• 26. Recommendation #4. Content SourcingNot all sources are created equal** – know what you‟re getting / not getting Ask: What content is included? Which channels? How deep? Ask: Is the data captured and stored, or just streamed? If stored, how long? Ask: Are multiple languages captured? Via native-language queries? Ask: How is the data calculated? What are the formulas?Garbage in, garbage out – critical challenges for analytics and measurement Data quality and consistency issues are pervasive Online content captures a lot from bots, spam blogs and aggregators Need to filter, apply quality control, inspect sources to ensure good data Data consistency over time – problems with vendors adding new sources International variations – some tools good for U.S. but not deep elsewhereIndustry needs better transparency from vendors on content sourcing, qualitySome tools are better at “research and analytics” while others are designed for“listening and engagement” tools – organizations may need separate toolsets ** Weaver Bimber paper comparing news story searches in Lexis Nexis and Google News: http://www.docstoc.com/docs/41212210/finding-news-stories-a-comparison-of-searches-using-lexisnexis-and-google-news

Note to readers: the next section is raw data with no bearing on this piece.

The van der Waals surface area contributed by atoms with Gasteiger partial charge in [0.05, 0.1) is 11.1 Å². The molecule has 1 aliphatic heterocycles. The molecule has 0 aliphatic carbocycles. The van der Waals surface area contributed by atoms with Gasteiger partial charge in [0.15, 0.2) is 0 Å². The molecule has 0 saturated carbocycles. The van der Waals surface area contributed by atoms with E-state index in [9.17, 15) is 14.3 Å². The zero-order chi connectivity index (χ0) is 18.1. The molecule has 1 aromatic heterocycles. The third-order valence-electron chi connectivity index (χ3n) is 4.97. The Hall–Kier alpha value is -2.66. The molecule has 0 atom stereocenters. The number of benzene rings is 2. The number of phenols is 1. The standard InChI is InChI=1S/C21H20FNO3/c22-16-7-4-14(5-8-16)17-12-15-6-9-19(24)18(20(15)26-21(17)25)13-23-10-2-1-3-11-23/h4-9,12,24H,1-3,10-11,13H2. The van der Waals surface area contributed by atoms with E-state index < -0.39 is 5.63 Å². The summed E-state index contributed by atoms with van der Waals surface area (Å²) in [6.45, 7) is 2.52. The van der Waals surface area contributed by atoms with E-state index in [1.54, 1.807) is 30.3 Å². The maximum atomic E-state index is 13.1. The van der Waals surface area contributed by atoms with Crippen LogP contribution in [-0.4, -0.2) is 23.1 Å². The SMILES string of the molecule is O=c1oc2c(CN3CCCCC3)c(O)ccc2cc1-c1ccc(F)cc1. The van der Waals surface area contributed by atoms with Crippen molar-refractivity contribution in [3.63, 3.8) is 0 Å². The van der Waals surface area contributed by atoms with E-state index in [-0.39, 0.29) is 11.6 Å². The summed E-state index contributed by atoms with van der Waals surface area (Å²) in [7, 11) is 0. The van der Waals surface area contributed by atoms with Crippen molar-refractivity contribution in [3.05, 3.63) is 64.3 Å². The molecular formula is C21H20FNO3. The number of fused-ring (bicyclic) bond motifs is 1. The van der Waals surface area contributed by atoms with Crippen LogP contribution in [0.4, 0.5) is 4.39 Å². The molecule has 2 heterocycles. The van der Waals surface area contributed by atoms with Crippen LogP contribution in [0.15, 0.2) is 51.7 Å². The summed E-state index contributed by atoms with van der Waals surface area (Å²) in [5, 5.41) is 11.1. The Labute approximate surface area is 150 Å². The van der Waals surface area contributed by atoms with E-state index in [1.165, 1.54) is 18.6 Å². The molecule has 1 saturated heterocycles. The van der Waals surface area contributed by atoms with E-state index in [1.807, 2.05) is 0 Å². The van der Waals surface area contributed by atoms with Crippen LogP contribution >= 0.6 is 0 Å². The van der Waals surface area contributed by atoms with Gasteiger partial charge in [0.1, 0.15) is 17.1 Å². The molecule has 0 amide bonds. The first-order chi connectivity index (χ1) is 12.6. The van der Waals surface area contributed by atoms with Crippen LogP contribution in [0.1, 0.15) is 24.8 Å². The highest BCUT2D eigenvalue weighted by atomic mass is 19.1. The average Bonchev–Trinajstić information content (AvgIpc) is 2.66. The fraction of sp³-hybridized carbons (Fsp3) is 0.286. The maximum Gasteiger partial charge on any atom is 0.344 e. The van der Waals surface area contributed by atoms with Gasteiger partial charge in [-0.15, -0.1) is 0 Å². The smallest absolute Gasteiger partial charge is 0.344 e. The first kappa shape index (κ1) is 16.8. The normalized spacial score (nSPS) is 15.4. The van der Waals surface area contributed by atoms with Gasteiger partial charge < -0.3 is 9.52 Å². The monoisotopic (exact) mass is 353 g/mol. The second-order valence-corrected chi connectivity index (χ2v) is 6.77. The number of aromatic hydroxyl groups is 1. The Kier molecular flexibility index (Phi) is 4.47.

• 27. Where Do We Go From Here?1. September – AMEC taskforces shared recommendations with AMEC International Committee.2. October 7 – Discussion at the Institute for Public Relations 8th North American Summit on Measurement . Draft recommendations presented; two week comment period begins. Post comments to IPR blog, AMEC and christina.darnowski@prsa.org3. October 21 – comment period closes.4. October 22-November 12 – consultation process with key organizations including CIPR, GA, PRCA, ICCO, PRSA, etc.5. November 17 – presentation and discussion of final recommendations at AMEC/PRSA Workshop in London with participants from PRCA , IPR Commission and CIPR.